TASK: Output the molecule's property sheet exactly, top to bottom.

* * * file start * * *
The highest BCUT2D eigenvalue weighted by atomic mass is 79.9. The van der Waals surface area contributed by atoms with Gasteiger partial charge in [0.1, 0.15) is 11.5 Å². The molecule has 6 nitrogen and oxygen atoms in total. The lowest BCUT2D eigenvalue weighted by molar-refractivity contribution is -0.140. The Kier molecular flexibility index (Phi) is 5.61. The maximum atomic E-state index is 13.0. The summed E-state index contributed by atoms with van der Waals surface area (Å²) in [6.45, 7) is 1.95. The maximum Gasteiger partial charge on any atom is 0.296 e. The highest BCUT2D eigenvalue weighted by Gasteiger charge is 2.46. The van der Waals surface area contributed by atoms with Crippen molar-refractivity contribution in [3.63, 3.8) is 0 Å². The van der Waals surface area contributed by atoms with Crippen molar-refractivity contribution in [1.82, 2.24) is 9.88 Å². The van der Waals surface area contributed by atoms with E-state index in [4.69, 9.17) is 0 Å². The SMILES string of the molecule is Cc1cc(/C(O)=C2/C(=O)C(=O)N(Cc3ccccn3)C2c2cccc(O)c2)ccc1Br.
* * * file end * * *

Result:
The highest BCUT2D eigenvalue weighted by atomic mass is 79.9. The van der Waals surface area contributed by atoms with Gasteiger partial charge in [0.1, 0.15) is 11.5 Å². The molecule has 6 nitrogen and oxygen atoms in total. The lowest BCUT2D eigenvalue weighted by molar-refractivity contribution is -0.140. The Kier molecular flexibility index (Phi) is 5.61. The maximum atomic E-state index is 13.0. The summed E-state index contributed by atoms with van der Waals surface area (Å²) in [6.45, 7) is 1.95. The maximum Gasteiger partial charge on any atom is 0.296 e. The highest BCUT2D eigenvalue weighted by Gasteiger charge is 2.46. The van der Waals surface area contributed by atoms with Crippen molar-refractivity contribution in [3.63, 3.8) is 0 Å². The van der Waals surface area contributed by atoms with Crippen molar-refractivity contribution in [1.82, 2.24) is 9.88 Å². The van der Waals surface area contributed by atoms with E-state index in [4.69, 9.17) is 0 Å². The SMILES string of the molecule is Cc1cc(/C(O)=C2/C(=O)C(=O)N(Cc3ccccn3)C2c2cccc(O)c2)ccc1Br.